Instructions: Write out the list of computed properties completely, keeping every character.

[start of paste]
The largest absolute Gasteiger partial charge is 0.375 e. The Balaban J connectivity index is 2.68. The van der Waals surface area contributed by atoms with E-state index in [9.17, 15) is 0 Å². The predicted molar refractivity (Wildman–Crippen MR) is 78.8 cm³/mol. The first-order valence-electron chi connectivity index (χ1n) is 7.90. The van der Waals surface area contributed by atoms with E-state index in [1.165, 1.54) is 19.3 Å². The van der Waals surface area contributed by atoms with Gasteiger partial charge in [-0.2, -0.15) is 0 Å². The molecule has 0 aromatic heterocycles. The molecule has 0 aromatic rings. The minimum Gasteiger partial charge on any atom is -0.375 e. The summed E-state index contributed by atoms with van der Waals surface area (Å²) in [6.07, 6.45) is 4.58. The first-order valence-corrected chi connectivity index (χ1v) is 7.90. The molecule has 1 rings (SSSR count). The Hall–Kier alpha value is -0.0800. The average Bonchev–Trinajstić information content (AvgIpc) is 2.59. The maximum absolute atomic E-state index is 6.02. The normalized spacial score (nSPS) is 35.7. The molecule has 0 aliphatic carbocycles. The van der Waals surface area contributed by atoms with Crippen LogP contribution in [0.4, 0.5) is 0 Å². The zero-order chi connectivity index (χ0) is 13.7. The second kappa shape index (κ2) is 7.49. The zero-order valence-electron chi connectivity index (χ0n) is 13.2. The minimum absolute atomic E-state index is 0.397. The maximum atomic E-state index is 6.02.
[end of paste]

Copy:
The largest absolute Gasteiger partial charge is 0.375 e. The Balaban J connectivity index is 2.68. The van der Waals surface area contributed by atoms with E-state index in [9.17, 15) is 0 Å². The predicted molar refractivity (Wildman–Crippen MR) is 78.8 cm³/mol. The first-order valence-electron chi connectivity index (χ1n) is 7.90. The van der Waals surface area contributed by atoms with E-state index in [1.165, 1.54) is 19.3 Å². The van der Waals surface area contributed by atoms with Gasteiger partial charge in [-0.2, -0.15) is 0 Å². The molecule has 0 aromatic heterocycles. The molecule has 0 aromatic rings. The minimum Gasteiger partial charge on any atom is -0.375 e. The summed E-state index contributed by atoms with van der Waals surface area (Å²) in [6.07, 6.45) is 4.58. The first-order valence-corrected chi connectivity index (χ1v) is 7.90. The molecule has 1 rings (SSSR count). The Hall–Kier alpha value is -0.0800. The average Bonchev–Trinajstić information content (AvgIpc) is 2.59. The maximum absolute atomic E-state index is 6.02. The normalized spacial score (nSPS) is 35.7. The molecule has 0 aliphatic carbocycles. The van der Waals surface area contributed by atoms with Crippen LogP contribution in [0.4, 0.5) is 0 Å². The zero-order chi connectivity index (χ0) is 13.7. The second kappa shape index (κ2) is 7.49. The zero-order valence-electron chi connectivity index (χ0n) is 13.2. The minimum absolute atomic E-state index is 0.397. The maximum atomic E-state index is 6.02.